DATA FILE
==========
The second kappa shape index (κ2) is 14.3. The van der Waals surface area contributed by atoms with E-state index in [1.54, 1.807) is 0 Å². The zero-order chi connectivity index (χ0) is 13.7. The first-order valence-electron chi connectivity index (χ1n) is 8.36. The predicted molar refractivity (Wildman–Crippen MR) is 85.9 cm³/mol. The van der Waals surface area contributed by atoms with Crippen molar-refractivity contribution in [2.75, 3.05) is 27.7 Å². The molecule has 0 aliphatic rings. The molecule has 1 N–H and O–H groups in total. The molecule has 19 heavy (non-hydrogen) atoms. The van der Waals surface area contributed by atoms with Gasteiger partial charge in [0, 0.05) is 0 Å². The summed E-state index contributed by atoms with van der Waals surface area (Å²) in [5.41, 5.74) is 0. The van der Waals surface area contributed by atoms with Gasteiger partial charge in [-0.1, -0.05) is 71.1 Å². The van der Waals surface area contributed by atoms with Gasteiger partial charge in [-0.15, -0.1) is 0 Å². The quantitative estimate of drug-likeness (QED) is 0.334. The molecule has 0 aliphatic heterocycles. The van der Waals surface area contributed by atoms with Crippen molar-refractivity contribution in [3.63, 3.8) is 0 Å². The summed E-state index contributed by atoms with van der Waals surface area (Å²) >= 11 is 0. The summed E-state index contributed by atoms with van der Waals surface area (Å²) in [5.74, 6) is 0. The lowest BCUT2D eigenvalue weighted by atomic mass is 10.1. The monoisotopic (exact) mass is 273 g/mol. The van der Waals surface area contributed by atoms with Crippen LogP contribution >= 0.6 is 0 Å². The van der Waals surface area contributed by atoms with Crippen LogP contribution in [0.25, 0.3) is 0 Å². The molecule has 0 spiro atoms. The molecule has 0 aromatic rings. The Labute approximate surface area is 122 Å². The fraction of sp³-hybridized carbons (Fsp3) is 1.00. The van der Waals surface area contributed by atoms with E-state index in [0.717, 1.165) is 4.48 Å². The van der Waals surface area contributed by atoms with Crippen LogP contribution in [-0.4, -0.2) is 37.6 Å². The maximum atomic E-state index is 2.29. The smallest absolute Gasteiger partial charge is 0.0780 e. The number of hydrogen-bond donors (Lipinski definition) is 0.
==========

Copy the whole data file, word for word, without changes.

The second kappa shape index (κ2) is 14.3. The van der Waals surface area contributed by atoms with E-state index in [1.54, 1.807) is 0 Å². The zero-order chi connectivity index (χ0) is 13.7. The first-order valence-electron chi connectivity index (χ1n) is 8.36. The predicted molar refractivity (Wildman–Crippen MR) is 85.9 cm³/mol. The van der Waals surface area contributed by atoms with Crippen molar-refractivity contribution in [2.75, 3.05) is 27.7 Å². The molecule has 0 aliphatic rings. The molecule has 1 N–H and O–H groups in total. The molecule has 19 heavy (non-hydrogen) atoms. The van der Waals surface area contributed by atoms with Gasteiger partial charge in [0, 0.05) is 0 Å². The summed E-state index contributed by atoms with van der Waals surface area (Å²) in [5.41, 5.74) is 0. The van der Waals surface area contributed by atoms with Gasteiger partial charge in [-0.1, -0.05) is 71.1 Å². The van der Waals surface area contributed by atoms with Gasteiger partial charge in [-0.15, -0.1) is 0 Å². The quantitative estimate of drug-likeness (QED) is 0.334. The molecule has 0 aliphatic heterocycles. The van der Waals surface area contributed by atoms with Crippen molar-refractivity contribution in [3.63, 3.8) is 0 Å². The summed E-state index contributed by atoms with van der Waals surface area (Å²) >= 11 is 0. The summed E-state index contributed by atoms with van der Waals surface area (Å²) in [5.74, 6) is 0. The lowest BCUT2D eigenvalue weighted by atomic mass is 10.1. The monoisotopic (exact) mass is 273 g/mol. The van der Waals surface area contributed by atoms with Crippen LogP contribution >= 0.6 is 0 Å². The van der Waals surface area contributed by atoms with Crippen LogP contribution in [0.25, 0.3) is 0 Å². The molecule has 0 spiro atoms. The molecule has 0 aromatic rings. The Labute approximate surface area is 122 Å². The fraction of sp³-hybridized carbons (Fsp3) is 1.00. The van der Waals surface area contributed by atoms with E-state index in [0.717, 1.165) is 4.48 Å². The van der Waals surface area contributed by atoms with Crippen LogP contribution in [-0.4, -0.2) is 37.6 Å². The maximum atomic E-state index is 2.29. The smallest absolute Gasteiger partial charge is 0.0780 e. The number of hydrogen-bond donors (Lipinski definition) is 0.